White-Faced Whistling Duck

[Dendrocygna viduata]

White-faced whistling ducks average 15 to 19 inches in length and weigh between 1 to 1 ½ pounds. Males are usually smaller than females. The name white-faced whistling duck comes from the bird’s white face and its characteristic three-note whistle. The bill is black, while the throat is white. The back of the head and neck are black. Legs and feet are gray. The lower neck, chest and back are rust colored, while the sides are narrowly barred black and white. The young are dark brown above, creamy yellow below with creamy spots on the back. They are long-legged and long-necked ducks.

Predators include birds of prey and carnivores.

Location: The RainForest Aviary & Surrounding Exhibits



White-faced whistling ducks are found from Costa Rica southwards to northern Argentina and Uruguay. In Africa, they live south of the Sahara from Senegal to Ethiopia and to Southern Africa. They also live in Madagascar.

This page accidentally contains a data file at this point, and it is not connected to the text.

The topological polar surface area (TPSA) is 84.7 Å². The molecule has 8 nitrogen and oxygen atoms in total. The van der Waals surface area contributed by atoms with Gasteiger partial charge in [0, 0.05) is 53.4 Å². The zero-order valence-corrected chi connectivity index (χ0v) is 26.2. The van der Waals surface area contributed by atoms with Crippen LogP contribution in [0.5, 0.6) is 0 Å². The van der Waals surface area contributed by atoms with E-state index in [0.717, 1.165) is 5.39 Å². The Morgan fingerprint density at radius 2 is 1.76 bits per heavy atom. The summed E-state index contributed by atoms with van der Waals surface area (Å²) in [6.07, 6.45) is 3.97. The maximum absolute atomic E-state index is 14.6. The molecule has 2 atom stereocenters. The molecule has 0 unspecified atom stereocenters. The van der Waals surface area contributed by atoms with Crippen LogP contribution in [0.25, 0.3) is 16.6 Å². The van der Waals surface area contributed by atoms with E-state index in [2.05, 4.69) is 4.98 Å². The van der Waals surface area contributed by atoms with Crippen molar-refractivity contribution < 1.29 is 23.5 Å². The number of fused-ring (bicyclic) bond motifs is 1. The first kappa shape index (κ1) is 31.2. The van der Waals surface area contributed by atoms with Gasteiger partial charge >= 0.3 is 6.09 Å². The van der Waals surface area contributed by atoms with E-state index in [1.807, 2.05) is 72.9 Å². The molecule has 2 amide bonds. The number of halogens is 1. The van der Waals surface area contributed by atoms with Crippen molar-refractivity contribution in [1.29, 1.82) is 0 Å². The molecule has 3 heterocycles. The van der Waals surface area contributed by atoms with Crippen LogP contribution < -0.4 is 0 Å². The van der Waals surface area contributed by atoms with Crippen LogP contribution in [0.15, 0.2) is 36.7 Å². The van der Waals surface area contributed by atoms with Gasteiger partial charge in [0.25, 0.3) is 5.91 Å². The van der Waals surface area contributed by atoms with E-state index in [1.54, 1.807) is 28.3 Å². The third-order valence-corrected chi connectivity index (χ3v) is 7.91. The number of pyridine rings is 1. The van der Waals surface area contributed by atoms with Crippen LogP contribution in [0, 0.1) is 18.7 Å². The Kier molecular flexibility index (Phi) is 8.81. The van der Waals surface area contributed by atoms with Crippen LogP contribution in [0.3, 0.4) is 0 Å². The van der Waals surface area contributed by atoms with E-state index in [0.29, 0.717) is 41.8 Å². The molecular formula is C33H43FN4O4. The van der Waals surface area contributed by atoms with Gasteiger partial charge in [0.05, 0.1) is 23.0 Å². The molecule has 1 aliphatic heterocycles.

White-faced whistling ducks live in a variety of wetland areas. They prefer bodies of freshwater in open areas. They sometimes live in very small bodies of open water.


Incubation: 26-28 days


Clutch: 4-13 eggs


The White-faced whistling duck is highly social with flocks often numbering in the hundreds. In the non-breeding season the birds roost on banks, preening themselves and each other. Mutual preening is highly developed with this species. Foraging is done primarily at night. Normally this duck does not migrate, but flocks will travel considerable distances to find suitable feeding areas. Their flight is slow and heavy with rounded wings. They swim and dive well.These ducks are very tame and do not disperse when hearing gunshots.


Mutual preening is an important part of pair-forming and pair-maintaining behavior for White-faced whistling ducks. The nest site is a depression in dry ground or in reed beds over water. Few or no feathers are present in the nest. Incubation is performed by both sexes. The ducklings are kept hidden among water lilies and reeds.

Wild Diet

These ducks are primarily night feeders, and the mainstay of their diet is vegetation such as grass, seeds and rice, as well as aquatic invertebrates. They are particularly fond of seeds and fruits of water lilies. White-faced whistling ducks obtain their food by dabbling and diving.

Zoo Diet

Game bird chow, meal worms, grasses and romaine





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